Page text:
Majestic setting at the Thorvaldsen Museum in Copenhagen, where Alba August lives.
Majestic setting at the Thorvaldsen Museum in Copenhagen, where Alba August lives.

Photo: Petra Kleis


Alba August – Rise and shine

With two high-profile performances that have already wowed the critics, Alba August’s career is on an upward trajectory. Her name is one you’re set to hear a lot more of.

On the day after the world premiere of Becoming Astrid at the Berlin Film Festival, the international press is competing to praise the movie and hail the young female leading actor. She’s not had time to read much of the press coverage herself yet – her schedule is too packed with meetings and interviews.

Now, a few weeks later, she’s been able to catch up with what’s been said and take it onboard.Alba on the cover of Scandinavian Traveler

“I heard people talking about the movie and you could  sense it in the ­movie theater. There were 2,000 people sitting there and the applause was deafening,” she says.

We met several times while Alba August was in ­Berlin. Not there just for Becoming Astrid though, she’s also Sweden’s 2018 Shooting Star – one of ten young ­European actors considered to have great international potential, selected to spend a few days together socializing and meeting agents and casting directors.

“Berlin was great fun, but really tough,” she says. “I was surprised at how tight the schedule was. It meant a very early start each day and then work all day. I didn’t have time to see any movies or party as much as I had hoped to. It was mostly speed dating with casting directors and agents and so on, but it was incredibly rewarding. What was most exciting was talking to colleagues and other people who work in movies. And the other Shooting Stars, obviously – I fell in love with each and every one of them.”

Even though I’d never met August before the Berlin Film Festival, in a way it felt as though I had known her for a long time, perhaps because I’ve followed the careers of her parents and interviewed them many times. Her mother Pernilla is one of Sweden’s most famous and acclaimed actors and directors (she’s also the only actor in history to play mother to Jesus, Ingmar Bergman and Darth Vader). Alba’s father is Bille August, one of the most famous directors in Denmark and one of few Danes to have won a Palme d’Or in Cannes. The couple divorced in 1997 when Alba was three years old, which has meant she has a foot in both Denmark and Sweden.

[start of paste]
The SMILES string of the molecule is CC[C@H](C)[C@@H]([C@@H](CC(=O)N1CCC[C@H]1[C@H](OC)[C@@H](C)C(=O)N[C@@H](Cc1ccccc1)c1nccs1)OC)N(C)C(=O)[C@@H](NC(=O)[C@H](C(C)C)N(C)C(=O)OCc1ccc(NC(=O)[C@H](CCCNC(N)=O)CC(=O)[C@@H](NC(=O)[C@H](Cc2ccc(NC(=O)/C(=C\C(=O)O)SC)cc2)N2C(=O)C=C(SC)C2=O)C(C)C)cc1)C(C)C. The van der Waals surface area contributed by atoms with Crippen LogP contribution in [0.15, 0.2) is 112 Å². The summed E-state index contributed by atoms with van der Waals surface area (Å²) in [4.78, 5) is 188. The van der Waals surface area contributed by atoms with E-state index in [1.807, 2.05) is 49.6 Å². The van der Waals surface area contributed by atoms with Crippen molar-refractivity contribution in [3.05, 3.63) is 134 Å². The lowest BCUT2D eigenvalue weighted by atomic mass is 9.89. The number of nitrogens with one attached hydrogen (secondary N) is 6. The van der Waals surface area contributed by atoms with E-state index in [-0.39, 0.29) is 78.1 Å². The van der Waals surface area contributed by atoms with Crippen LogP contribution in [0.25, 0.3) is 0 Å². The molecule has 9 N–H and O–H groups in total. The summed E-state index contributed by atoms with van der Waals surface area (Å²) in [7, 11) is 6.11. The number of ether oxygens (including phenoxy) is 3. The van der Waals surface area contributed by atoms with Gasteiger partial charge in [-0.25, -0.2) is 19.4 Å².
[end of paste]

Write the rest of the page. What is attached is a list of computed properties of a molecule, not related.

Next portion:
Did they try to frighten her off the career she has chosen, bearing in mind their own knowledge of the industry?

Photo: Petra Kleis“They tried to put me off in the sense that they’ve never pushed me. They haven’t advised me in any way, and they mostly behave in the way I hope all parents do, in that they support me. Mom’s my best friend and the world’s best when it comes to advice. I could not have had a better sparring partner.”

It’s easy to joke that having a background like this ought to mean acting is in August’s DNA – but it does appear to be the case.

“I knew from an early age that I wanted to do ­something creative,” she says. “I struggled to keep up at school, sitting still and writing and listening. My kind of concentration is simply not designed for normal school. When I was about to start year seven, in desperation I entered drama school and it felt more natural. I was able to interact with the teacher and be creative.”